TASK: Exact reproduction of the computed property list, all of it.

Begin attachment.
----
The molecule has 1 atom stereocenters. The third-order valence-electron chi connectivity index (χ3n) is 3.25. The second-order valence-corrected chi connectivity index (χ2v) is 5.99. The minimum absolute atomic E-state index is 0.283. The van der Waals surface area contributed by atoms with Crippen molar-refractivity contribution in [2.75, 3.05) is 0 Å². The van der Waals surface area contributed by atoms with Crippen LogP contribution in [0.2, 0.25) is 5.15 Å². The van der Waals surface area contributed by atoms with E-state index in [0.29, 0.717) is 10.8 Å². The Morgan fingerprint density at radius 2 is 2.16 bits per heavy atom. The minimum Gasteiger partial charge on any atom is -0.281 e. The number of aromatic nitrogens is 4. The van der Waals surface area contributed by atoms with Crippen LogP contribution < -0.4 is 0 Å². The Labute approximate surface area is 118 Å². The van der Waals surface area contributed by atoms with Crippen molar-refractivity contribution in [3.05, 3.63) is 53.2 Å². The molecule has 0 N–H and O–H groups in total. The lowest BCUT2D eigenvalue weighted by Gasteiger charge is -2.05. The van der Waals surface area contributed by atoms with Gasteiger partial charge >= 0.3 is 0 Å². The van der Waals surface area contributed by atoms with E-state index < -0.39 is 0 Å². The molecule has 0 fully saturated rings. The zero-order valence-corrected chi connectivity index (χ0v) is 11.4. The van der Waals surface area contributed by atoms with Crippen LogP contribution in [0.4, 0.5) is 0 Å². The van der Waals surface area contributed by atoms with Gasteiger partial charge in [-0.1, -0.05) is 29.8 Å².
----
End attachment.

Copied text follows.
The molecule has 1 atom stereocenters. The third-order valence-electron chi connectivity index (χ3n) is 3.25. The second-order valence-corrected chi connectivity index (χ2v) is 5.99. The minimum absolute atomic E-state index is 0.283. The van der Waals surface area contributed by atoms with Crippen molar-refractivity contribution in [2.75, 3.05) is 0 Å². The van der Waals surface area contributed by atoms with Crippen LogP contribution in [0.2, 0.25) is 5.15 Å². The van der Waals surface area contributed by atoms with E-state index in [0.29, 0.717) is 10.8 Å². The Morgan fingerprint density at radius 2 is 2.16 bits per heavy atom. The minimum Gasteiger partial charge on any atom is -0.281 e. The number of aromatic nitrogens is 4. The van der Waals surface area contributed by atoms with Crippen LogP contribution < -0.4 is 0 Å². The Labute approximate surface area is 118 Å². The van der Waals surface area contributed by atoms with Crippen molar-refractivity contribution in [3.05, 3.63) is 53.2 Å². The molecule has 0 N–H and O–H groups in total. The lowest BCUT2D eigenvalue weighted by Gasteiger charge is -2.05. The van der Waals surface area contributed by atoms with Gasteiger partial charge >= 0.3 is 0 Å². The van der Waals surface area contributed by atoms with E-state index < -0.39 is 0 Å². The molecule has 0 fully saturated rings. The zero-order valence-corrected chi connectivity index (χ0v) is 11.4. The van der Waals surface area contributed by atoms with Crippen LogP contribution in [0.4, 0.5) is 0 Å². The van der Waals surface area contributed by atoms with Gasteiger partial charge in [-0.1, -0.05) is 29.8 Å².